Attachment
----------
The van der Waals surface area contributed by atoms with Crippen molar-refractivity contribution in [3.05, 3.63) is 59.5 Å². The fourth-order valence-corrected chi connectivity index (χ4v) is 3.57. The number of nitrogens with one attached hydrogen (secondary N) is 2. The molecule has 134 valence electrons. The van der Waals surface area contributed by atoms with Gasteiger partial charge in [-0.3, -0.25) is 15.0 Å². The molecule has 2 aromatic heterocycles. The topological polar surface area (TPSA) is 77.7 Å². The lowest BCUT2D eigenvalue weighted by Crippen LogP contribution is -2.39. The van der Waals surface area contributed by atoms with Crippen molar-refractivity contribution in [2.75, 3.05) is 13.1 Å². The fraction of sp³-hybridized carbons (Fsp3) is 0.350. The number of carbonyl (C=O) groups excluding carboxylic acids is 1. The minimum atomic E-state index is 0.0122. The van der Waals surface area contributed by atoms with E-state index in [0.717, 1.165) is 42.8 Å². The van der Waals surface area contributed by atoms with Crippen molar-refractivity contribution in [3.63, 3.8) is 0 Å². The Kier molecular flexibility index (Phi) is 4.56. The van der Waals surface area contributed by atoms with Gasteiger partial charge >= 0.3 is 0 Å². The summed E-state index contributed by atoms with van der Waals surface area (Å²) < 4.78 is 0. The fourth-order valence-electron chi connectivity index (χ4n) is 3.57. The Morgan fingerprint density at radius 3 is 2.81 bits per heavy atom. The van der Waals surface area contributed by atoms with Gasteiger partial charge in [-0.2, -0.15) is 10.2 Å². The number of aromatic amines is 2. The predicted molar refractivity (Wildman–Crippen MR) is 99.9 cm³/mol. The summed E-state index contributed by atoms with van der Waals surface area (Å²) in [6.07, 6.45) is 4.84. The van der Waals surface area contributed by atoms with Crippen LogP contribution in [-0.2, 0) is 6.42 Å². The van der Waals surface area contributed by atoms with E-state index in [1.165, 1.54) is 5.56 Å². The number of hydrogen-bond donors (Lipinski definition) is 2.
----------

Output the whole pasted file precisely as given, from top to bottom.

The van der Waals surface area contributed by atoms with Crippen molar-refractivity contribution in [3.05, 3.63) is 59.5 Å². The fourth-order valence-corrected chi connectivity index (χ4v) is 3.57. The number of nitrogens with one attached hydrogen (secondary N) is 2. The molecule has 134 valence electrons. The van der Waals surface area contributed by atoms with Gasteiger partial charge in [-0.3, -0.25) is 15.0 Å². The molecule has 2 aromatic heterocycles. The topological polar surface area (TPSA) is 77.7 Å². The lowest BCUT2D eigenvalue weighted by Crippen LogP contribution is -2.39. The van der Waals surface area contributed by atoms with Crippen molar-refractivity contribution in [2.75, 3.05) is 13.1 Å². The fraction of sp³-hybridized carbons (Fsp3) is 0.350. The number of carbonyl (C=O) groups excluding carboxylic acids is 1. The minimum atomic E-state index is 0.0122. The van der Waals surface area contributed by atoms with E-state index in [0.717, 1.165) is 42.8 Å². The van der Waals surface area contributed by atoms with Crippen molar-refractivity contribution in [3.63, 3.8) is 0 Å². The Kier molecular flexibility index (Phi) is 4.56. The van der Waals surface area contributed by atoms with Gasteiger partial charge >= 0.3 is 0 Å². The summed E-state index contributed by atoms with van der Waals surface area (Å²) < 4.78 is 0. The fourth-order valence-electron chi connectivity index (χ4n) is 3.57. The Morgan fingerprint density at radius 3 is 2.81 bits per heavy atom. The van der Waals surface area contributed by atoms with Gasteiger partial charge in [-0.2, -0.15) is 10.2 Å². The number of aromatic amines is 2. The predicted molar refractivity (Wildman–Crippen MR) is 99.9 cm³/mol. The summed E-state index contributed by atoms with van der Waals surface area (Å²) in [6.07, 6.45) is 4.84. The van der Waals surface area contributed by atoms with Crippen LogP contribution in [-0.2, 0) is 6.42 Å². The van der Waals surface area contributed by atoms with E-state index in [1.165, 1.54) is 5.56 Å². The number of hydrogen-bond donors (Lipinski definition) is 2.